By the time Colnett arrived at Nootka Sound the Princess Royal had sailed to San Blas, arriving there about 13 November 1790. Therefore it could not be returned to Colnett as required by the Nootka Conventions. The governments of Spain and Britain agreed that the vessel would be returned to its owners in Macau. Manuel Quimper sailed it from San Blas to the Philippines, stopping at Hawaii on the way. Another Spanish officer was to take the vessel from the Philippines to Macau. Meanwhile, Colnett, having finished trading on the North West coast also sailed to China via Hawaii. By chance both Colnett and Quimper arrived at Hawaii in March 1791. The two met. Colnett demanded that the Princess Royal be turned over at once, while Quimper explained his orders were to take it to the Philippines. Colnett became angry and prepared to seize the ship by force. The quarrel was calmed by John Kendrick, a former fur trader who had entered Spanish service and was on board the Princess Royal. Quimper slipped away at a convenient time and sailed to Manila, arriving in June.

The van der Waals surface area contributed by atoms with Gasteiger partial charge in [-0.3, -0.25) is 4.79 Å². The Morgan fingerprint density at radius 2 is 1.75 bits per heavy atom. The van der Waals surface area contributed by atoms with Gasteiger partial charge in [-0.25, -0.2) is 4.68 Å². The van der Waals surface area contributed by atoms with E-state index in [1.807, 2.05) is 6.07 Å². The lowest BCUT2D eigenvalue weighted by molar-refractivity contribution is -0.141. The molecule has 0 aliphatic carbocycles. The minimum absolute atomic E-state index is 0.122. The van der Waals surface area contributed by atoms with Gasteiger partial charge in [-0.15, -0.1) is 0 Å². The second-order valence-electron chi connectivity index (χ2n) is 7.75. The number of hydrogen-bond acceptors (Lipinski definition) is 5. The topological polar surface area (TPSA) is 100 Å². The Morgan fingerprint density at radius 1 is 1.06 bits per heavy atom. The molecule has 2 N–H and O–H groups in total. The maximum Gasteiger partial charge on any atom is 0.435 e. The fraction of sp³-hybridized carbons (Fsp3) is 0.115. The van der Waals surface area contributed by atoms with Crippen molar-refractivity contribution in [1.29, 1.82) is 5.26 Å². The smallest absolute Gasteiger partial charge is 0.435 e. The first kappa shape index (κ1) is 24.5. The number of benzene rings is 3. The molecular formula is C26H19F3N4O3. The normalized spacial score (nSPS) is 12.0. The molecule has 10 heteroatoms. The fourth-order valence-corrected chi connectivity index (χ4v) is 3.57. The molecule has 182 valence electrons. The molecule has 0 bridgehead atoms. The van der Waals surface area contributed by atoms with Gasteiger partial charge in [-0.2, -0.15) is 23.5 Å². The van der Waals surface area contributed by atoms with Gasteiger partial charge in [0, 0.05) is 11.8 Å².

Colnett sailed from Hawaii to China, arriving at Macau on 30 May 1791. To his chagrin he found that the Chinese officials had prohibited all ships with furs from entering the port of Canton. China was at war with Russia and thought the ban on fur trading would injure Russia. The prohibition was imposed in early 1791 and lifted on 30 May 1792. Unable to sell his cargo, Colnett sailed to Japan in a bold but unsuccessful attempt to trade there. Thus the Argonaut under Colnett was the first British ship to try to re-open trade with Japan since 1673, when the East India Company's ship Return tried and likewise failed. Eventually Colnett was able to sell some of his furs in northern China. He then sailed for England with his remaining cargo, which he sold to the East India Company for ₤9,760.